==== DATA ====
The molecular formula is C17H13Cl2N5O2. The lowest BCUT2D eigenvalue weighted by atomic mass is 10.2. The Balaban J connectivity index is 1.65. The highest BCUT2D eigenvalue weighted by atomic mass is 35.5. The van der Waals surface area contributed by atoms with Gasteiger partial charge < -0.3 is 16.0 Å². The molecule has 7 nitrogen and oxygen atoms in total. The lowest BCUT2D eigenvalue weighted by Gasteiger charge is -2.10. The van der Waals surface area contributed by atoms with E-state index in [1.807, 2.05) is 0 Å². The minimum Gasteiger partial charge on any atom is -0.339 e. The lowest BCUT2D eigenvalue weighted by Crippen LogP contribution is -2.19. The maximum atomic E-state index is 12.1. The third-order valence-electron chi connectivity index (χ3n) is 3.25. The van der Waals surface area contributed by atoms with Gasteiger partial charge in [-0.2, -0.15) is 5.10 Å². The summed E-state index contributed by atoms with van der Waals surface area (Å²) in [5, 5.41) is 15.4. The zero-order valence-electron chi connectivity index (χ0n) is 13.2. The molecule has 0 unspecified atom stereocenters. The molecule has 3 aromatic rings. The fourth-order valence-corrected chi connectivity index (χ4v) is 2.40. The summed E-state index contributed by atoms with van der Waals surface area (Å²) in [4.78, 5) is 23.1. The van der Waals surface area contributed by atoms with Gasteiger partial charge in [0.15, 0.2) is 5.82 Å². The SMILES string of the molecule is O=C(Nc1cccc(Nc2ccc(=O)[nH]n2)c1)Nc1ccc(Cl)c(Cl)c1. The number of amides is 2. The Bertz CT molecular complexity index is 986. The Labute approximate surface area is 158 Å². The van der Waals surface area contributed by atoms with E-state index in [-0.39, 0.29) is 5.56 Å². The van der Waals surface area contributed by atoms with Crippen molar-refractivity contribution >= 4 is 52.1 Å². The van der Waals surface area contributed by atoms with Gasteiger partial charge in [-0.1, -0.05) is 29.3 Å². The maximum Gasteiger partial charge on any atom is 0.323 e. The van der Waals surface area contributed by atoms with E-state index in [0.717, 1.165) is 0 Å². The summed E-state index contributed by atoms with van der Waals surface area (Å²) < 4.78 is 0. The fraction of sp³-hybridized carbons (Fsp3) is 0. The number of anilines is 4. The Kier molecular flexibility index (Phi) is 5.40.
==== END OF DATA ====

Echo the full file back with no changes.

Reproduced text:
The molecular formula is C17H13Cl2N5O2. The lowest BCUT2D eigenvalue weighted by atomic mass is 10.2. The Balaban J connectivity index is 1.65. The highest BCUT2D eigenvalue weighted by atomic mass is 35.5. The van der Waals surface area contributed by atoms with Gasteiger partial charge < -0.3 is 16.0 Å². The molecule has 7 nitrogen and oxygen atoms in total. The lowest BCUT2D eigenvalue weighted by Gasteiger charge is -2.10. The van der Waals surface area contributed by atoms with E-state index in [1.807, 2.05) is 0 Å². The minimum Gasteiger partial charge on any atom is -0.339 e. The lowest BCUT2D eigenvalue weighted by Crippen LogP contribution is -2.19. The maximum atomic E-state index is 12.1. The third-order valence-electron chi connectivity index (χ3n) is 3.25. The van der Waals surface area contributed by atoms with Gasteiger partial charge in [-0.2, -0.15) is 5.10 Å². The summed E-state index contributed by atoms with van der Waals surface area (Å²) in [5, 5.41) is 15.4. The zero-order valence-electron chi connectivity index (χ0n) is 13.2. The molecule has 0 unspecified atom stereocenters. The molecule has 3 aromatic rings. The fourth-order valence-corrected chi connectivity index (χ4v) is 2.40. The summed E-state index contributed by atoms with van der Waals surface area (Å²) in [4.78, 5) is 23.1. The van der Waals surface area contributed by atoms with Gasteiger partial charge in [0.15, 0.2) is 5.82 Å². The SMILES string of the molecule is O=C(Nc1cccc(Nc2ccc(=O)[nH]n2)c1)Nc1ccc(Cl)c(Cl)c1. The number of amides is 2. The Bertz CT molecular complexity index is 986. The Labute approximate surface area is 158 Å². The van der Waals surface area contributed by atoms with E-state index in [-0.39, 0.29) is 5.56 Å². The van der Waals surface area contributed by atoms with Crippen molar-refractivity contribution >= 4 is 52.1 Å². The van der Waals surface area contributed by atoms with Gasteiger partial charge in [-0.1, -0.05) is 29.3 Å². The maximum Gasteiger partial charge on any atom is 0.323 e. The van der Waals surface area contributed by atoms with E-state index in [0.717, 1.165) is 0 Å². The summed E-state index contributed by atoms with van der Waals surface area (Å²) < 4.78 is 0. The fraction of sp³-hybridized carbons (Fsp3) is 0. The number of anilines is 4. The Kier molecular flexibility index (Phi) is 5.40.